ShareThis Page

Career Day sparks interest

| Saturday, May 4, 2013, 12:56 a.m.
Propel fifth-graders, from left, Cheyenne Scott, Demonje Rosser and J'Quan Addison talk with Natalie Porta of the VCA Duncan Manor about jobs in the veterinary field.
Jennifer R. Vertullo | Daily News
Propel fifth-graders, from left, Cheyenne Scott, Demonje Rosser and J'Quan Addison talk with Natalie Porta of the VCA Duncan Manor about jobs in the veterinary field.
Propel fifth-graders Jonathan McHenry and Chyanne Howard, with parent volunteer Mara Bordogna, talk to McKeesport Mayor Michael Cherepko about the city's departments and the services they provide.
Jennifer R. Vertullo | Daily News
Propel fifth-graders Jonathan McHenry and Chyanne Howard, with parent volunteer Mara Bordogna, talk to McKeesport Mayor Michael Cherepko about the city's departments and the services they provide.

Propel McKeesport students are learning about career opportunities available in their local communities and the Greater Pittsburgh area.

With a career fair set up in the Versailles Avenue school's gymnasium on Friday, students browsed tables filled with informational materials and talked with professionals. Waves of fifth-, sixth-, seventh- and eighth-graders came through the gym with questions for every guest.

Corry Sanders, whose three children attend Propel, said he was impressed with student questions and their genuine interest in what each guest had to share.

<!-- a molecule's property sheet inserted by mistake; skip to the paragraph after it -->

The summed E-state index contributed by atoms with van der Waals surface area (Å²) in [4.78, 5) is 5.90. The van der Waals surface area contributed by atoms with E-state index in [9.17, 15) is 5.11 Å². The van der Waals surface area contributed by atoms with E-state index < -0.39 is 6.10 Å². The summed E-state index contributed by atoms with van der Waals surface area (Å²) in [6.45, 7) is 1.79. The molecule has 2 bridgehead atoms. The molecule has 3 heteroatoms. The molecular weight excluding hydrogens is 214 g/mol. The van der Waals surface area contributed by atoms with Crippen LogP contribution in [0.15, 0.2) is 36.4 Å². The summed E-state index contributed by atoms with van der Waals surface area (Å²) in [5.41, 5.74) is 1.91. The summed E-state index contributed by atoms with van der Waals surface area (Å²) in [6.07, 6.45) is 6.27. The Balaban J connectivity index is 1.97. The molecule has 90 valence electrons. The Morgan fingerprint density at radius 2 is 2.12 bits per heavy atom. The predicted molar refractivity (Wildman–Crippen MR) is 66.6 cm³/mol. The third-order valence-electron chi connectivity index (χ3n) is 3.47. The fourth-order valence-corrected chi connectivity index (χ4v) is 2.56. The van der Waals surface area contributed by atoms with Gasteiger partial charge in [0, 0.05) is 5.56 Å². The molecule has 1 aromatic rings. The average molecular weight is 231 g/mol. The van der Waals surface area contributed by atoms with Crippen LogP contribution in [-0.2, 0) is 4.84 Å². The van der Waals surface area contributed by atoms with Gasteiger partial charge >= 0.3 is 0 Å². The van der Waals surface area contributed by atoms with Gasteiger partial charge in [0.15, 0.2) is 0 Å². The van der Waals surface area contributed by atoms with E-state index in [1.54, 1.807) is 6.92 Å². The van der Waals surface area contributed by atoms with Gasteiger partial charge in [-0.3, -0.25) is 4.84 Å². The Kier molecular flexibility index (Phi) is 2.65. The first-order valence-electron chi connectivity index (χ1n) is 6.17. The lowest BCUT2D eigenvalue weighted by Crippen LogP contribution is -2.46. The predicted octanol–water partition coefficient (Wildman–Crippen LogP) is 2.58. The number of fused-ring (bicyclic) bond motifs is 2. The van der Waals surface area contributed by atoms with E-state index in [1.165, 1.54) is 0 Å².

“A lot of kids are brought up with tunnel vision,” said Sanders, who owns Kool Kutz and Kool Supplies in downtown McKeesport. “There are so many careers out there that kids don't know about that they could really be successful in. College isn't for everybody, but education is. It's all about how you apply yourself.”

The guest list also included Jill Morse and Christy Barowich of Carnegie Library of McKeesport; Steve Hussar and Kimmy Miller of Americorps; Bruce Jacobs, Bill McCall and Renee Doeen of UPMC's Center for Rehab Services; Alexis Rahimzadeh and Natalie Porta of various VCA animal hospitals; Stephanie Kotuby, who served as a guest producer for CNN; Melissa L. Dougherty of Cohen & Grigsby, P.C.; Bryan Brantley of McGuire Woods LLP; Malinda Binek of Alcosan; Akil Holmes of Kennedy Blue Communications; Shawn M. Fertitta of the Pittsburgh Opera; Kathy Zarisnak of the Builder's Guild; teacher Jessica Johnson; Nadeana Cook of FedEx; Lauren M. Flick of Heritage Valley Health Systems; Paula Mullen of the U.S. Army; and Arnold Brown of the U.S. Air Force.

Representing the city of McKeesport were Mayor Michael Cherepko, police Chief Bryan J. Washowich, detective Sgt. Chris Halaszynski and K-9 Officer Ross Weimer.

“It's always nice when you can give children the opportunity to engage in conversation with adults of different professions to expose them to different careers,” Cherepko said. “It was nice to be there as mayor and to have so many kids interested in our police department. It's important for police to be out in the community to form partnerships and relationships with our residents and youth.”